The next 3 weeks (Max 4) need the utmost vigilence and preparations. They may be forced by their own rhetoric to do some mischief in order to ensure that their threats will have credibility in the future. We have pushed a bully to the corner with the whole street watching. The bully is unlikely to go quietly and lose face as the local dada.


What if China breaches the LaC and claims India did? They are waiting for an excuse to hit us or will they create an excuse to hit us?
Now we do see that the official line tows the Gobar times....

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Re: Managing Chinese Threat (09-08-2014)

Postby Hari Seldon » 09 Aug 2017 09:39

I remember seeing Dick Attenborough's Gandhi. Those powerful scenes of aam public zealously participating in making bonfires of expensive Brishit-woven clothes are still fresh in memory.

Would it be so hard for sangh affiliates to organize such in different cities and towns? Will get great traction mind you. And oh-so-televisable too!

Image

Posters asking public to boycott cheeni goods. Helpline numbers to call and tell of they spot fake cheeni goods anywhere in the market whch will then be publicly handed over to police for action etc can go a long way.

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Re: Managing Chinese Threat (09-08-2014)

Postby Vayutuvan » 09 Aug 2017 09:46

ramana wrote:Collapse of Red China is what Asia needs. ...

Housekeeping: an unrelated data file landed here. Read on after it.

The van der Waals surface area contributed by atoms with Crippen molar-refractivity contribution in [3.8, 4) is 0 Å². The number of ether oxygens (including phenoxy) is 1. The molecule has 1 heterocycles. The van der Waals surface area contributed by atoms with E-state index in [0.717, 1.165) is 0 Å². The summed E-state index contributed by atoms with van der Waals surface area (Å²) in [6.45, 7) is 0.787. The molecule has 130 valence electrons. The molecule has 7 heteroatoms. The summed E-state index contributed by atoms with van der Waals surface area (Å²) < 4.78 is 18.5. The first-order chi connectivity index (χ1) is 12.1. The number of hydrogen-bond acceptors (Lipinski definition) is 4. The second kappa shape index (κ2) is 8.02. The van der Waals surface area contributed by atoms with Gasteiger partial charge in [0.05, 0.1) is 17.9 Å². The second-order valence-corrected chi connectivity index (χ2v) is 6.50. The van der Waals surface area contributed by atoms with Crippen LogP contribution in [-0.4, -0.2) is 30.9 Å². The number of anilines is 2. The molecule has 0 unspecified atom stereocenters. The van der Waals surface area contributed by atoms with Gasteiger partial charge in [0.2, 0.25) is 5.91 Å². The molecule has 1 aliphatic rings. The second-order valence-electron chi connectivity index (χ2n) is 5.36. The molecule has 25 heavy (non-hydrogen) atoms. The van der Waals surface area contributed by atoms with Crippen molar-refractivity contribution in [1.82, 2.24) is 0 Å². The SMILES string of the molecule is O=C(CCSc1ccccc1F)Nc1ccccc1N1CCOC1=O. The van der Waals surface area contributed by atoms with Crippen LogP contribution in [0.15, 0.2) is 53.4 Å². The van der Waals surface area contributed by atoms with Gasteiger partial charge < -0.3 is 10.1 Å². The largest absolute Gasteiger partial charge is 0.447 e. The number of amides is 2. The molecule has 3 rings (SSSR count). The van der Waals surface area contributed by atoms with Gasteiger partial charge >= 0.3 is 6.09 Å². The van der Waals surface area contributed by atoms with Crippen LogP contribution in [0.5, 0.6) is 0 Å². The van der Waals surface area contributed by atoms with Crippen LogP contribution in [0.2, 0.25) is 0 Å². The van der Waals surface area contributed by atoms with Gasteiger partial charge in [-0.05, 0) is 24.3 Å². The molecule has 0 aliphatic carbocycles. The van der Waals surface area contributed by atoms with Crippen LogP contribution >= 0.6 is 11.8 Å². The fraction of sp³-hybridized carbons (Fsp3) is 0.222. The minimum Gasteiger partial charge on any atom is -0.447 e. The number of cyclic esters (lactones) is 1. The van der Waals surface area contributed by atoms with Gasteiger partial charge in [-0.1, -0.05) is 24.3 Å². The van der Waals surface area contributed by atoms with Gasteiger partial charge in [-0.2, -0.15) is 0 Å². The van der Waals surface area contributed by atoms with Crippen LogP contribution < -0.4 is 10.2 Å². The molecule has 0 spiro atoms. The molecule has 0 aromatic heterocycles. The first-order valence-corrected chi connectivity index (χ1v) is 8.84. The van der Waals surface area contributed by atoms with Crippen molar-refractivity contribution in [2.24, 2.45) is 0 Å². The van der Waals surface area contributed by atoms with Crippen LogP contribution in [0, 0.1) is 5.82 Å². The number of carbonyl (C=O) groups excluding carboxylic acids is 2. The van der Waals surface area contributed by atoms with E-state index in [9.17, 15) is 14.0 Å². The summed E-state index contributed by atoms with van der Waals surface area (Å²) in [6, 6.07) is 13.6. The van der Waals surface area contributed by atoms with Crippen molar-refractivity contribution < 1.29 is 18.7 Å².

Is there a way to accelerate towards that goal? But then Red China will become democratic China. It could be a bigger threat unless a few outer provinces and illegally occupied Tibet are freed including HK/Macau and with Taiwan as the real China. The runt PRC needs to be be given the moniker of Hanstan. Every thousand mile journey starts with one small step.

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Re: Managing Chinese Threat (09-08-2014)

Postby Singha » 09 Aug 2017 09:49

since masking the movement of heavy units in TAR is quite tough due to 6 indian imint sats and perhaps a few more from friendly observers like amrika and japan passing us punter dalal street tips , Cheen has two options

(a) police action, lathi charge like i outlined - very localized and containable fallout even if it heads south with our jawans brawling and hitting them with longer and well oiled lathis

(b) long range missile attack on the venue after staging a fake withdrawal to their camps - this might attract atleast one round of indian arty or air strike on their camp but is still containable and india will likely not open other fronts. sure a few dozen expendable border guards will perish but peking need not fear any mass unrest over that. with any luck news of casualties can be totally suppressed and passed off as avalanche death.

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Re: Managing Chinese Threat (09-08-2014)

Postby Pulikeshi » 09 Aug 2017 09:50

I did not post the foo Hu Xijin Predator-in-thief of the Gobar Times video but saw it when it came out...
This one quote from the foo Hu stands out:

"Is the Indian Government like a church" "Leading its citizens in prayer" :rotfl:

Has this foo ever been to India - leading all the citizens of India in prayer... he is incapable of organizing a dharna in my municipality!
See the contempt he has for religion and the Indian state all in one separation of his reptilian brain!
Shows the utter inbred single child illiteracy of the Editor (Predator-in-thief) bandit spokesperson issuing dosas for 50cents on his pimperial majesty Eleven Gin Peng. Who the fudge does he think he is?

The only correct thing in the entire video is the end: "What a curious country"

Luttwak has it right - fed on sun tzu and 36 strategyms bs means it is the advent of 'Chinese Autism" :evil:

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Re: Managing Chinese Threat (09-08-2014)

Postby Vayutuvan » 09 Aug 2017 09:50

Liu wrote:it is reported that chinese citizens in india now start retreating.